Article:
Federal Court Follows Recent Statute of Limitations Decision for Mortgage Buyback Claims
ACE Securities Case Determined that Statute of Limitations Begins at Sale of the Loan; Other Courts Have Begun to Follow Suit
We recently posted about a critical ruling out of New York’s intermediate state appellate court, the case of ACE Securities Corp. v. DB Structured Products, Inc., 977 N.Y.S.2d 229, 231 (N.Y.A.D. 1st Dept. Dec. 19, 2013). In that case, the Appellate Court held that, under New York law, the statute of limitations on a mortgage buyback claim begins to run when the loan was sold by the correspondent lender. We noted that the decision was extremely significant to originators, sellers, and investors in mortgage-backed securities because it makes the statute of limitations an even more formidable barrier to mortgage put-back claims. We predicted that other courts would take note of the decision and follow suit. On January 10, 2014, a federal court, the United States District Court for the Southern District of New York, did just that.
In Lehman XS Trust, Series 2006-4N, by U.S. Bank National Association v. Greenpoint Mortgage Funding, Inc., No. 13 Civ. 4707(SAS), 2014 WL 108523 (S.D.N.Y. January 10, 2014), Judge Shira A. Scheindlin followed ACE Securities and held that, under New York law, the Trust’s suit for breach of representations and warranties against by GreenPoint was barred by the six-year statute of limitations.
Decision Rejects Accrual Provision
Judge Scheindlin’s decision is particularly significant because the Court found that the statute of limitations begins to run at the time of the sale of the loan even though the parties’ contract had a specific accrual provision, which stated that a cause of action for breach of the representations and warranties would not accrue until, among other things, discovery of the breach by the purchaser and demand upon the seller by the purchaser to repurchase the loan. The Trust argued that this provision made its case different from ACE Securities. The Court agreed that the facts were different, but held that the factual difference did not change the outcome because, under New York law, “parties may not contractually adopt an accrual provision that effectively extends the statute of limitations before any claims have accrued.”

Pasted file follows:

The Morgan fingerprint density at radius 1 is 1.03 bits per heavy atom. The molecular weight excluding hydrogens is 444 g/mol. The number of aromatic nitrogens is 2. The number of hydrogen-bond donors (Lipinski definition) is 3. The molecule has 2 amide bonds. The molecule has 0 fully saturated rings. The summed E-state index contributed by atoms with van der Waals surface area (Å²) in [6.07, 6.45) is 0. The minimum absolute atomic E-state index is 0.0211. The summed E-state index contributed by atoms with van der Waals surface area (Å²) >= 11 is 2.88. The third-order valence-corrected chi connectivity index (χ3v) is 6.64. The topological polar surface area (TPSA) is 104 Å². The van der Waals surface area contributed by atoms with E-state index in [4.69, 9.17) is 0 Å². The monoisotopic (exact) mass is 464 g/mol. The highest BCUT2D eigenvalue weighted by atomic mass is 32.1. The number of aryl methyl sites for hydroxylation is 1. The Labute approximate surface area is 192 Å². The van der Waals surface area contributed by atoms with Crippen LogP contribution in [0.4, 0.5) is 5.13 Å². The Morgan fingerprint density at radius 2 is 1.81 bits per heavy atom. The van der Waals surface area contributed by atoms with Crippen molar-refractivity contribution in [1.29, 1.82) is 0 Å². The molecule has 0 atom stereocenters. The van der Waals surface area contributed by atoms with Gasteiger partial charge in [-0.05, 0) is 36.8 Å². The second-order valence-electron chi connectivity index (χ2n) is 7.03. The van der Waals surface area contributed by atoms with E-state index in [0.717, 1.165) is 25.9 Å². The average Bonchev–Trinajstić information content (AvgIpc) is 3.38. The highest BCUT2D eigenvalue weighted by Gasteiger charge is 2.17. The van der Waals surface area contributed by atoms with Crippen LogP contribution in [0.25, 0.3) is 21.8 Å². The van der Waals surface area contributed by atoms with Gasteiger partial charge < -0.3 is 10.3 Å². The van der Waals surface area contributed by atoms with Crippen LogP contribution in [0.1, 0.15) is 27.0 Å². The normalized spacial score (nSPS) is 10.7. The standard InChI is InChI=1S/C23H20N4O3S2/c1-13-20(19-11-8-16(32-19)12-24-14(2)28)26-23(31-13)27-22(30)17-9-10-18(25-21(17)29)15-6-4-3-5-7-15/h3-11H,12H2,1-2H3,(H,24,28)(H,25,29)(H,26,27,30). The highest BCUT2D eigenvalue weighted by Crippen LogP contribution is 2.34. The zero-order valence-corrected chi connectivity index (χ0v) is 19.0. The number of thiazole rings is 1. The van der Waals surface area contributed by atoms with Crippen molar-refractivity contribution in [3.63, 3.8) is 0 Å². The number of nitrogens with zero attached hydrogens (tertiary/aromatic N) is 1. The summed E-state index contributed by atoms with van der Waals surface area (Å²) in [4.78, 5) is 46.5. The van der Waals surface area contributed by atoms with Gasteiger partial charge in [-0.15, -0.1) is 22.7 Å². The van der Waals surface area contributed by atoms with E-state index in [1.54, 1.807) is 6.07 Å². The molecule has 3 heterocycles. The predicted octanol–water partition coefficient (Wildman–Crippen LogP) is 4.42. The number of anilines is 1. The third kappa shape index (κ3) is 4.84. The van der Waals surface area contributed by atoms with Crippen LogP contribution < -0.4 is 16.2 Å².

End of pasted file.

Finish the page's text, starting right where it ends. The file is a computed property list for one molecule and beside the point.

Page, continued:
Like the ACE Securities decision, Judge Scheindlin’s decision is extremely significant to originators, sellers, and investors in mortgage-backed securities. And, though it is not binding on courts applying the laws of states other than New York, we expect that it will be highly influential to those other courts when they are asked to consider the statutes of limitations of their states.